Exhibition of Works by Dorothy Kay and Mary Sibande Invites New Interpretations


Strauss & Co is pleased to renew it commitment to education with a curated exhibition juxtaposing the work two historically important South African artists, Dorothy Kay and Mary Sibande. Titled Dream Invisible Connections, the exhibition will offer audiences a rare opportunity to view a large range of works by both Dorothy Kay and Mary Sibande, many on loan from private and institutional collections.

Curated by Strauss & Co art specialists Arisha Maharaj and Wilhelm van Rensburg, Dream Invisible Connections will be presented in Strauss & Co’s dedicated gallery at its Houghton offices in Johannesburg (11 July – 12 August 2022). Dream Invisible Connections is the fourth in a series of legacy exhibitions pairing prominent South African artists. Introduced in 2019 with a presentation of works by Louis Maqhubela and Douglas Portway, this well-received exhibition series has since explored linkages and commonalities between Maggie Laubser and Gladys Mgudlandlu (2020), and Robert Hodgins and George Pemba (2021).

“The possibly unexpected pairing of Dorothy Kay with Mary Sibande fulfils the mandate of the exhibition series by providing new frameworks for the appreciation and interpretation of important South African artists,” says Strauss & Co’s head curator Wilhelm van Rensburg. “The exhibition proposes new ways of interpreting Sibande’s various depictions of her iconic domestic worker alter ego, Sophie, and, in the case of Kay, of delineating connections between her virtuoso realist painting.”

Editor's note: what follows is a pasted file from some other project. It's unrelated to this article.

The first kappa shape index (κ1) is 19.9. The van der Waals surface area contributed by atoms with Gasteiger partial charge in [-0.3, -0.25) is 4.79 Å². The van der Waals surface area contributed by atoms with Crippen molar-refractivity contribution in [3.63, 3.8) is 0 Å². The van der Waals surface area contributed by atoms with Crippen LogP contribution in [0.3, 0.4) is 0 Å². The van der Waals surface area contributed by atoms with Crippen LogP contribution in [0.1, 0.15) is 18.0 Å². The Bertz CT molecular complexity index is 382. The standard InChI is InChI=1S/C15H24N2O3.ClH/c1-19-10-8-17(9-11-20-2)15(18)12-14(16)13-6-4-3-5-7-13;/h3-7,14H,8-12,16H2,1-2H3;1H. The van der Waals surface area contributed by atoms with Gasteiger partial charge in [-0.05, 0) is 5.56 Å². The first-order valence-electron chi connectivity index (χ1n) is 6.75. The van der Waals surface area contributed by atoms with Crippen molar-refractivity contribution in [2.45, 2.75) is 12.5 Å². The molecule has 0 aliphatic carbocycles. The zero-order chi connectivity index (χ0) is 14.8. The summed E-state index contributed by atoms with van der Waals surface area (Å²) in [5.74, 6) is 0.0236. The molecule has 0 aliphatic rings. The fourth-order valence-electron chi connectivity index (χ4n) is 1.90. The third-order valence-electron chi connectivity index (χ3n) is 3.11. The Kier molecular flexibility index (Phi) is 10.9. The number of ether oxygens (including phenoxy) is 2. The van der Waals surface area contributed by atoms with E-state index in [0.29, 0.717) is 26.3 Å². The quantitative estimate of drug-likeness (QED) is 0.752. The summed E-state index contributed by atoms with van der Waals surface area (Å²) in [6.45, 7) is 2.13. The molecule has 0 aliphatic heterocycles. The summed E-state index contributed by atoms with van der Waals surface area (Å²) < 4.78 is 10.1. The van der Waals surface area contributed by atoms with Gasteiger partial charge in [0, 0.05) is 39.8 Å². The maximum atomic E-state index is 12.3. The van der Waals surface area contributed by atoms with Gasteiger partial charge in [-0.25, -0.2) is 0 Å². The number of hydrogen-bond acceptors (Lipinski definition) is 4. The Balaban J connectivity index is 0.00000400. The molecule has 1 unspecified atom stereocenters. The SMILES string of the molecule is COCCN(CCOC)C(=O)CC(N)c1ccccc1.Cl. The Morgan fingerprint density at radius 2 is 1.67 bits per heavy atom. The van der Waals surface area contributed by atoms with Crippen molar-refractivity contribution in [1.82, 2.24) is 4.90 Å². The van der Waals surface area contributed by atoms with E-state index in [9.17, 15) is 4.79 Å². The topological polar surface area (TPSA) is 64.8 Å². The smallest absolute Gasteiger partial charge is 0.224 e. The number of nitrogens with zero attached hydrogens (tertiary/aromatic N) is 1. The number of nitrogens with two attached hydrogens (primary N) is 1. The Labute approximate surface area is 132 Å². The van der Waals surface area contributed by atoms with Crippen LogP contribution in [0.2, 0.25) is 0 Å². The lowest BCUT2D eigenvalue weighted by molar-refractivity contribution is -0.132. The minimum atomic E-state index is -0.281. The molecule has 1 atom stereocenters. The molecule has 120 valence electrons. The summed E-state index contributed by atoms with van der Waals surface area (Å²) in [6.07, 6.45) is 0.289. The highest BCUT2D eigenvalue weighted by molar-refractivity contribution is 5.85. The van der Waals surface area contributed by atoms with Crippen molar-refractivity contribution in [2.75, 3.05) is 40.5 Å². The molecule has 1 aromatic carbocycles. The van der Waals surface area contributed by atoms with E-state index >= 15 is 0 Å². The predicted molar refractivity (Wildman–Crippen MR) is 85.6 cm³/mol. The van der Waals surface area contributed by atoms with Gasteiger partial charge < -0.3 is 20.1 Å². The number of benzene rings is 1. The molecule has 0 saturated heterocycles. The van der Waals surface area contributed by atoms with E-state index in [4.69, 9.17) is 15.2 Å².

Although vastly dissimilar artists, the exhibition invites audiences to pause on Kay’s well-known realist portrait, Cookie, Annie Mavata (1956). Based on a photo taken by Kay in 1948, the painting depicts the artist’s Xhosa cook in blue uniform. Although produced in a loaded historical context, the grandeur of Kay’s painting shares obvious affinities with the splendour of Sibande’s equally famous domestic worker alter egos, many depicted in blue uniforms.



Sibande, who came to wider prominence with a series of billboards in Johannesburg’s inner city, works across diverse media, notably textile, sculpture and photography. The exhibition will feature a number of photographic prints, as well as a series of new figurative bronzes on loan from SMAC Art Gallery

Kay will be represented by a number of historically important oils. They include The Elvery Family: A Memory (1938), which montages recollections of Kay’s siblings and parents, on loan from Iziko South African National Gallery, and Commerce (1943), a multi-part harbour scene, formerly installed in in the Agents’ Room of the South African Reserve Bank in Port Elizabeth and now in the collection of the Nelson Mandela Metropolitan Art Museum.

Dream Invisible Connections is supported by an illustrated catalogue featuring an essay by Arisha Maharaj and Wilhelm van Rensburg and contextual texts related to key works in the exhibition.